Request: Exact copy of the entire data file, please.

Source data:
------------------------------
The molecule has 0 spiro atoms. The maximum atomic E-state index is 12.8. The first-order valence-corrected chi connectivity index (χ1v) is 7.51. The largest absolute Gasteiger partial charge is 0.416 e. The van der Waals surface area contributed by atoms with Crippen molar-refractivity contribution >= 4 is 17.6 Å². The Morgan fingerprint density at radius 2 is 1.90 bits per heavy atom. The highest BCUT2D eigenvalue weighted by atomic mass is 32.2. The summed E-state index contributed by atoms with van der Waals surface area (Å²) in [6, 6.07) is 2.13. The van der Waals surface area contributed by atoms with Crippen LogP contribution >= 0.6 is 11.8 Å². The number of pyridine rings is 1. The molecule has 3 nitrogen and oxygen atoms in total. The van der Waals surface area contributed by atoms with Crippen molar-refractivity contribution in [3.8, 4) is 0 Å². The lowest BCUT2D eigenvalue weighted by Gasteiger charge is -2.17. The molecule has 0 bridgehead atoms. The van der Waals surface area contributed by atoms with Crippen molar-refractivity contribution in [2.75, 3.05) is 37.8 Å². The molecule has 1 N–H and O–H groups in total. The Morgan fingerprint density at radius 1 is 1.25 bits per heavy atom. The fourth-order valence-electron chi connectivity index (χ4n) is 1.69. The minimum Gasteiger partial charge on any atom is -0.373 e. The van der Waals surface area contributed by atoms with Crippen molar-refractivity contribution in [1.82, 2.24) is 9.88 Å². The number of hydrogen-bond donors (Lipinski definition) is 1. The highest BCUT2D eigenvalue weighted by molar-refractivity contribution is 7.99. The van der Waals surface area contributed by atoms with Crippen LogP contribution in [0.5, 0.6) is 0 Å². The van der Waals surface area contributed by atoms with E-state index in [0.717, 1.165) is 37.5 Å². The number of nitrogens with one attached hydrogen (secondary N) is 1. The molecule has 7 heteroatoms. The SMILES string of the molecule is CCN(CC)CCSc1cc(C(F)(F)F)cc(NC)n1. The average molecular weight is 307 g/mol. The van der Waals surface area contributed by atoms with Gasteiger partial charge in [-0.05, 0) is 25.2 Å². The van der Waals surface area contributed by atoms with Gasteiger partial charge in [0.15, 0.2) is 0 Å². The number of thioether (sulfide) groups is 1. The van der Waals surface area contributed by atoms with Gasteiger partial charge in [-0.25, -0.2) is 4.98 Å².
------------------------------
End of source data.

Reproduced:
The molecule has 0 spiro atoms. The maximum atomic E-state index is 12.8. The first-order valence-corrected chi connectivity index (χ1v) is 7.51. The largest absolute Gasteiger partial charge is 0.416 e. The van der Waals surface area contributed by atoms with Crippen molar-refractivity contribution >= 4 is 17.6 Å². The Morgan fingerprint density at radius 2 is 1.90 bits per heavy atom. The highest BCUT2D eigenvalue weighted by atomic mass is 32.2. The summed E-state index contributed by atoms with van der Waals surface area (Å²) in [6, 6.07) is 2.13. The van der Waals surface area contributed by atoms with Crippen LogP contribution >= 0.6 is 11.8 Å². The number of pyridine rings is 1. The molecule has 3 nitrogen and oxygen atoms in total. The van der Waals surface area contributed by atoms with Crippen molar-refractivity contribution in [3.8, 4) is 0 Å². The lowest BCUT2D eigenvalue weighted by Gasteiger charge is -2.17. The molecule has 0 bridgehead atoms. The van der Waals surface area contributed by atoms with Crippen molar-refractivity contribution in [2.75, 3.05) is 37.8 Å². The molecule has 1 N–H and O–H groups in total. The Morgan fingerprint density at radius 1 is 1.25 bits per heavy atom. The fourth-order valence-electron chi connectivity index (χ4n) is 1.69. The minimum Gasteiger partial charge on any atom is -0.373 e. The van der Waals surface area contributed by atoms with Crippen molar-refractivity contribution in [1.82, 2.24) is 9.88 Å². The number of hydrogen-bond donors (Lipinski definition) is 1. The highest BCUT2D eigenvalue weighted by molar-refractivity contribution is 7.99. The van der Waals surface area contributed by atoms with Crippen LogP contribution in [0.5, 0.6) is 0 Å². The van der Waals surface area contributed by atoms with E-state index in [0.717, 1.165) is 37.5 Å². The number of nitrogens with one attached hydrogen (secondary N) is 1. The molecule has 7 heteroatoms. The SMILES string of the molecule is CCN(CC)CCSc1cc(C(F)(F)F)cc(NC)n1. The average molecular weight is 307 g/mol. The van der Waals surface area contributed by atoms with Gasteiger partial charge in [-0.05, 0) is 25.2 Å². The van der Waals surface area contributed by atoms with Gasteiger partial charge in [0.15, 0.2) is 0 Å². The number of thioether (sulfide) groups is 1. The van der Waals surface area contributed by atoms with Gasteiger partial charge in [-0.25, -0.2) is 4.98 Å².